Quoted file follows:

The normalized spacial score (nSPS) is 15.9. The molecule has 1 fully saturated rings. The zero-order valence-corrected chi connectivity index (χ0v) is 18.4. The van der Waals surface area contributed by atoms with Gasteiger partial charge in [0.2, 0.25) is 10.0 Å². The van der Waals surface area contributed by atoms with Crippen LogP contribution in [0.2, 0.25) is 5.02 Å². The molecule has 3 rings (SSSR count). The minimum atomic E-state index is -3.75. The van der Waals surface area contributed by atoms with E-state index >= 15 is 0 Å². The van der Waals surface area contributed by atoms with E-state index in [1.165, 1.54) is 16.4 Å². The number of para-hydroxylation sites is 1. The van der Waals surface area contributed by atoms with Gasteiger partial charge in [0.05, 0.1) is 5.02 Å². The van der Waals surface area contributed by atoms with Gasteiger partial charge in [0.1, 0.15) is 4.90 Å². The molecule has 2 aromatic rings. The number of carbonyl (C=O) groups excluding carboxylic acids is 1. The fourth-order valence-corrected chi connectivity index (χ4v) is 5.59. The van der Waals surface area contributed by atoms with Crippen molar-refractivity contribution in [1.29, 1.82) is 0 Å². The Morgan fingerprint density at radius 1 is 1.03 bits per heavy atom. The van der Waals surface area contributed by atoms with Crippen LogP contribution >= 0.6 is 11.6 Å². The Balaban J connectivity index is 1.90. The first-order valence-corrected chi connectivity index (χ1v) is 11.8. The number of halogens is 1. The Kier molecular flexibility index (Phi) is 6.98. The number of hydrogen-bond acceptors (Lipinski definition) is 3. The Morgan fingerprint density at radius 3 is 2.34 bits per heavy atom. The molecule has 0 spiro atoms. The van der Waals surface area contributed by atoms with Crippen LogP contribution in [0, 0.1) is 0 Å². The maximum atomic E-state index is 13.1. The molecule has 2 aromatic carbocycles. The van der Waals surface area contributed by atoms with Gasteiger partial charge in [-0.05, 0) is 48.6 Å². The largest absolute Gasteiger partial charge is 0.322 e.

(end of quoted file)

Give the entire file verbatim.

The normalized spacial score (nSPS) is 15.9. The molecule has 1 fully saturated rings. The zero-order valence-corrected chi connectivity index (χ0v) is 18.4. The van der Waals surface area contributed by atoms with Gasteiger partial charge in [0.2, 0.25) is 10.0 Å². The van der Waals surface area contributed by atoms with Crippen LogP contribution in [0.2, 0.25) is 5.02 Å². The molecule has 3 rings (SSSR count). The minimum atomic E-state index is -3.75. The van der Waals surface area contributed by atoms with E-state index >= 15 is 0 Å². The van der Waals surface area contributed by atoms with E-state index in [1.165, 1.54) is 16.4 Å². The number of para-hydroxylation sites is 1. The van der Waals surface area contributed by atoms with Gasteiger partial charge in [0.05, 0.1) is 5.02 Å². The van der Waals surface area contributed by atoms with Gasteiger partial charge in [0.1, 0.15) is 4.90 Å². The molecule has 2 aromatic rings. The number of carbonyl (C=O) groups excluding carboxylic acids is 1. The fourth-order valence-corrected chi connectivity index (χ4v) is 5.59. The van der Waals surface area contributed by atoms with Crippen molar-refractivity contribution in [1.29, 1.82) is 0 Å². The Morgan fingerprint density at radius 1 is 1.03 bits per heavy atom. The van der Waals surface area contributed by atoms with Crippen LogP contribution >= 0.6 is 11.6 Å². The Balaban J connectivity index is 1.90. The first-order valence-corrected chi connectivity index (χ1v) is 11.8. The number of halogens is 1. The Kier molecular flexibility index (Phi) is 6.98. The number of hydrogen-bond acceptors (Lipinski definition) is 3. The Morgan fingerprint density at radius 3 is 2.34 bits per heavy atom. The molecule has 0 spiro atoms. The van der Waals surface area contributed by atoms with Crippen LogP contribution in [0, 0.1) is 0 Å². The maximum atomic E-state index is 13.1. The molecule has 2 aromatic carbocycles. The van der Waals surface area contributed by atoms with Gasteiger partial charge in [-0.05, 0) is 48.6 Å². The largest absolute Gasteiger partial charge is 0.322 e.